enuf for now
gud luk and gud shooting
I'd argue that slide film can be a viable option for a beginner wanting to learn exposure and color. My reasoning is that you can instantly tell by looking at the film if you've nailed the exposure or not. Color negative film is hard to read, and if a lab does the printing for you, your mistakes might be "smoothed over", meaning you won't learn from them.
I cut my teeth on slide film, and I don't regret it even though it was a steep learning curve (years later I still haven't mastered it, but I'm getting there).
On the other hand, if the OP is interested in optical printing at home, color negatives are definitely the way to go.
Act12 gives great information. A lens hood provides good protection for the lens, in addition to sometimes improving photographs, Get to know when to use or not use a polarizer. It is the most useful of all filters. As for UV filters as lens protectors, I don't use them and have retired two lenses because of crude cleaning in the field. The cost of replacing those lenses was a tiny fraction of the cost of film they exposed over many years. Any adverse effect from using a UV filter is rarely noticeable, and they are a lot cheaper than lenses.
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Yellow filter is a another good choice.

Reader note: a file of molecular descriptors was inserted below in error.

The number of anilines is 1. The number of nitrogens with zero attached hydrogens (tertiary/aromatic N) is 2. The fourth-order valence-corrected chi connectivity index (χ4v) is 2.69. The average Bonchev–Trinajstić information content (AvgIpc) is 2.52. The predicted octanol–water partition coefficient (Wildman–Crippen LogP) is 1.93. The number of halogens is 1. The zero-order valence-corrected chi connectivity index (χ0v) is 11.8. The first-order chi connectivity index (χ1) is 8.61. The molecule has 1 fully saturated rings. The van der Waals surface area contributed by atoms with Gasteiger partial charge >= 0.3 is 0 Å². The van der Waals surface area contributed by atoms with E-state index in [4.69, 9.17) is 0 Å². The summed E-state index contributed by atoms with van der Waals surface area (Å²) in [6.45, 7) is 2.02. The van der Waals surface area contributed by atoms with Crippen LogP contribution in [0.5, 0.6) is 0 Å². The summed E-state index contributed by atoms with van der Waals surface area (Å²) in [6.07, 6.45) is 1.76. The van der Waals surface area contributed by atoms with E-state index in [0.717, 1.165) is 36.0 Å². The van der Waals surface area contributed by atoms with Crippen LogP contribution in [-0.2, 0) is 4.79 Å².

I would recommend picking a BW film and developing it. There's nothing like the magic of seeing images when you open the tank. Avoid the following mistakes (all of which I've made already.)
1. make sure your chemicals are good.
2. make sure you put enough chemistry in
3. keep it in for the proper time
4. Make sure the reel is nice and dry when you load film otherwise it's a pain.
While I think slide film is better for learning in that you see the direct results of your exposure decisions, I would agree with the suggestion for negative film. It's a whole lot cheaper to buy and to process, which means you can shoot more frequently, which in turn means you have more opportunity to get better at it. Unless cost is not an issue.
The only thing I would disagree with in terms of what AC12 said, and it's a nit, is the suggestion to use short rolls. My experience is that there is so little difference in cost (both film and processing) that you might as well use 36 exp rolls (you can validate this with your own source for film and processing). BUT don't wait to have it processed; if you have to occasionally waste 8-12 frames, it's a small price to pay. If you were bulk loading film and processing it yourself, I'd agree with the short roll suggestion.
If you're doing a lot of low light photography, you might want to consider ISO 400 film.